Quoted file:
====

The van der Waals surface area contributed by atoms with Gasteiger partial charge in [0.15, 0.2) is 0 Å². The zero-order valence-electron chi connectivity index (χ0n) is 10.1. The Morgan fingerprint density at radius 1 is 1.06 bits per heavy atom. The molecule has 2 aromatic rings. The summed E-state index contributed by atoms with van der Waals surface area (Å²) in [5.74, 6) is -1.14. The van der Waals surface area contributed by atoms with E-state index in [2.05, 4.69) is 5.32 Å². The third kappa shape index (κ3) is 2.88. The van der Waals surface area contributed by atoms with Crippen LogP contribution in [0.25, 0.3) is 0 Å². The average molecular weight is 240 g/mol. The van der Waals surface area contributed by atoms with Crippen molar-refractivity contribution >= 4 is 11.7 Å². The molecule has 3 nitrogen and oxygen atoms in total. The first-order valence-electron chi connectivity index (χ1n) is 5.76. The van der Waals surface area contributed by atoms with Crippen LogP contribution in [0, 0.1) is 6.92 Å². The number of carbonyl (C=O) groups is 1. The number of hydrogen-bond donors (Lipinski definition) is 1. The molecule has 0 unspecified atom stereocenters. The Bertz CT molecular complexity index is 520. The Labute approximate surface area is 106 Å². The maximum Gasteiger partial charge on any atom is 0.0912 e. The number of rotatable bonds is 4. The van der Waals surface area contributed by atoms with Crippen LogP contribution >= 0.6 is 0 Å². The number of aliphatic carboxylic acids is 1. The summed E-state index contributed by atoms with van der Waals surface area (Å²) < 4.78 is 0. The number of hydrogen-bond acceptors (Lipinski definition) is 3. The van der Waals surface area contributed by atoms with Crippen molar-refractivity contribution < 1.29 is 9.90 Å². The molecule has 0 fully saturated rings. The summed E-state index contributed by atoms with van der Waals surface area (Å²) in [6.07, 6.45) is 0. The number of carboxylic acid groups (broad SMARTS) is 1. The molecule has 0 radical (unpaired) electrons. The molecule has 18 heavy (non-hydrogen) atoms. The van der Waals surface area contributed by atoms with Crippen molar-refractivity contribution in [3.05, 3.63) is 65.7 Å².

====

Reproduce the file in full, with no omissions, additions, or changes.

The van der Waals surface area contributed by atoms with Gasteiger partial charge in [0.15, 0.2) is 0 Å². The zero-order valence-electron chi connectivity index (χ0n) is 10.1. The Morgan fingerprint density at radius 1 is 1.06 bits per heavy atom. The molecule has 2 aromatic rings. The summed E-state index contributed by atoms with van der Waals surface area (Å²) in [5.74, 6) is -1.14. The van der Waals surface area contributed by atoms with E-state index in [2.05, 4.69) is 5.32 Å². The third kappa shape index (κ3) is 2.88. The van der Waals surface area contributed by atoms with Crippen LogP contribution in [0.25, 0.3) is 0 Å². The average molecular weight is 240 g/mol. The van der Waals surface area contributed by atoms with Crippen molar-refractivity contribution >= 4 is 11.7 Å². The molecule has 3 nitrogen and oxygen atoms in total. The first-order valence-electron chi connectivity index (χ1n) is 5.76. The van der Waals surface area contributed by atoms with Crippen LogP contribution in [0, 0.1) is 6.92 Å². The number of carbonyl (C=O) groups is 1. The number of hydrogen-bond donors (Lipinski definition) is 1. The molecule has 0 unspecified atom stereocenters. The Bertz CT molecular complexity index is 520. The Labute approximate surface area is 106 Å². The maximum Gasteiger partial charge on any atom is 0.0912 e. The number of rotatable bonds is 4. The van der Waals surface area contributed by atoms with Crippen LogP contribution >= 0.6 is 0 Å². The number of aliphatic carboxylic acids is 1. The summed E-state index contributed by atoms with van der Waals surface area (Å²) < 4.78 is 0. The number of hydrogen-bond acceptors (Lipinski definition) is 3. The van der Waals surface area contributed by atoms with Crippen molar-refractivity contribution < 1.29 is 9.90 Å². The molecule has 0 fully saturated rings. The summed E-state index contributed by atoms with van der Waals surface area (Å²) in [6.07, 6.45) is 0. The number of carboxylic acid groups (broad SMARTS) is 1. The molecule has 0 radical (unpaired) electrons. The molecule has 18 heavy (non-hydrogen) atoms. The van der Waals surface area contributed by atoms with Crippen molar-refractivity contribution in [3.05, 3.63) is 65.7 Å².